.htaccess is a very ancient configuration file for web servers, and is one of the most powerful configuration files most webmasters will ever come across. This tutorial shows off the very best of the best htaccess tricks and code snippets from hackers and server administrators.
You've come to the right place if you are looking to acquire mad skills for using .htaccess files!
Note: This is fairly light and non-verbose.
One of the biggest speed bottlenecks of sites today are images, specifically unoptimized images or large scaled images. With Apaches Rewrite module we can convert all existing jpegs and png files (and most gifs) to webp, then transparently rewrite them so that a request for img.png from a browser that supports webp will receive img.webp.
I really really wanted to run the latest MariaDB with LZ4 Page Compression.. it is a game changer for many types of large databases I deal with. So I compiled it manually in a way that is repeatable and follows best-practices and it's now powering this site. Now I can use InnoDB Page Compression with lzo, lzma, bzip2, snappy, or my favorite algorithm: LZ4.
Thought this would be a good chance to post a howto, and show that there is a lot you can do by compiling software yourself and breaking the package management one-click install shackles.
FallBackResource is a great alternative to using mod_rewrite to direct Apache to send all requests for non-existing files/directories to a script in WordPress. Htaccess and Server Config enabled.
This trailer speaks to the current state of the Internet of Things, and what we can expect over the next several years.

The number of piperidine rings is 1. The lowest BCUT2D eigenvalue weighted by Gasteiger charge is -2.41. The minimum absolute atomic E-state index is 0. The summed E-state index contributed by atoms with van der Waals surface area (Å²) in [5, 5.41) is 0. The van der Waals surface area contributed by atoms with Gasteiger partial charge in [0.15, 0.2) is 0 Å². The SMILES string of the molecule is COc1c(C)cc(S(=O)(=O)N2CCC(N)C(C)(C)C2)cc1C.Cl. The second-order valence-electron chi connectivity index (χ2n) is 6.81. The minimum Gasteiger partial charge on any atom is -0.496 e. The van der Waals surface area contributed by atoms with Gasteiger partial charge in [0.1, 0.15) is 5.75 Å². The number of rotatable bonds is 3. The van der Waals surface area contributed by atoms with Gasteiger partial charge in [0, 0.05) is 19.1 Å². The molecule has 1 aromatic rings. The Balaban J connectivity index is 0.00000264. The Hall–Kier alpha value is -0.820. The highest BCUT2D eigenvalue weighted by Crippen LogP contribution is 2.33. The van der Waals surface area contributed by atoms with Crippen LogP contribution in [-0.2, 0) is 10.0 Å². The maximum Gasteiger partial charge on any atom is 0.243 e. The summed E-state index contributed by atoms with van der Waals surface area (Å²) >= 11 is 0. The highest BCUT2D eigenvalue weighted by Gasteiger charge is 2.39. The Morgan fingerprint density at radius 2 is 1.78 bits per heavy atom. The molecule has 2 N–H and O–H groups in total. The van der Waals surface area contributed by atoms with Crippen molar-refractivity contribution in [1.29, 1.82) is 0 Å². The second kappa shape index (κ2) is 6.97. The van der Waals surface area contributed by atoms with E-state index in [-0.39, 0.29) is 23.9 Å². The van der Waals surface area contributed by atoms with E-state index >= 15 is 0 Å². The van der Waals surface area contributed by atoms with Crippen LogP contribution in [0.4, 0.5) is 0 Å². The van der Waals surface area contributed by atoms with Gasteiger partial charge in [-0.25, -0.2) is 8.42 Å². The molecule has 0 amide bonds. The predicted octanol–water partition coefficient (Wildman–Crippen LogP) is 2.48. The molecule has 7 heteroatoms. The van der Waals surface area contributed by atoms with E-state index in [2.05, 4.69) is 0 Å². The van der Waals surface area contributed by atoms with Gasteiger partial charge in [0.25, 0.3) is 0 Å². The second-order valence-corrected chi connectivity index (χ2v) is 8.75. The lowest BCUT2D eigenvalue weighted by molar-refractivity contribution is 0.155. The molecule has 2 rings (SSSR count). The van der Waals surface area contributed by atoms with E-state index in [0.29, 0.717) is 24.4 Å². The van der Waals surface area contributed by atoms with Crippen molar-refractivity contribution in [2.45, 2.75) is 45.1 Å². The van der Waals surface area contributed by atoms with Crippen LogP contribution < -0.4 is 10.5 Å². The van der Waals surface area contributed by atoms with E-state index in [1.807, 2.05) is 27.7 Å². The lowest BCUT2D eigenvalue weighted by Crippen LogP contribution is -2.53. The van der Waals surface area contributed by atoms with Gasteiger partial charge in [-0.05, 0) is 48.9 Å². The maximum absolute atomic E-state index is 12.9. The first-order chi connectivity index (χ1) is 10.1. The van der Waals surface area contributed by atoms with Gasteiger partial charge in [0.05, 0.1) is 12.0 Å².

Stop wasting your lives with Mac Terminals.. or Macs. Get a real machine and then get a real shell multiplexer! For many years we all loved GNU Screen, but tmux is by far a better option today. The only time I am in the shell and not using a multiplexer, is when I'm not on one of my machines. My Arch Linux machines all run URxvt and my .bash_profiles all start tmux automataically, whether in X or single-user mode, tmux is where it's at.
Using memcache for me personally and the client sites I work on, has improved performance by over 1000%, in some cases even higher than that. It is a truly revolutionary way to optimize the performance of MySQL queries, remote requests such as to twitter or other apis, and this article is step 1. Plan is to go all the way to step 10 in future articles, it it grossly underused and misused in the WP world.
Well, not this sites server, which has never been hacked, but a server hosted with hostgator.
Interestingly, the hacker sent me an email and left me an mp3, which I've uploaded for your listening leisure.
Do real hackers exist? Yes. Can we coexist? Preferably!
Secure WP Super Cache, Anti-exploits, Mitigation techniques. A bunch of current ways to stop wordpress exploits and spam.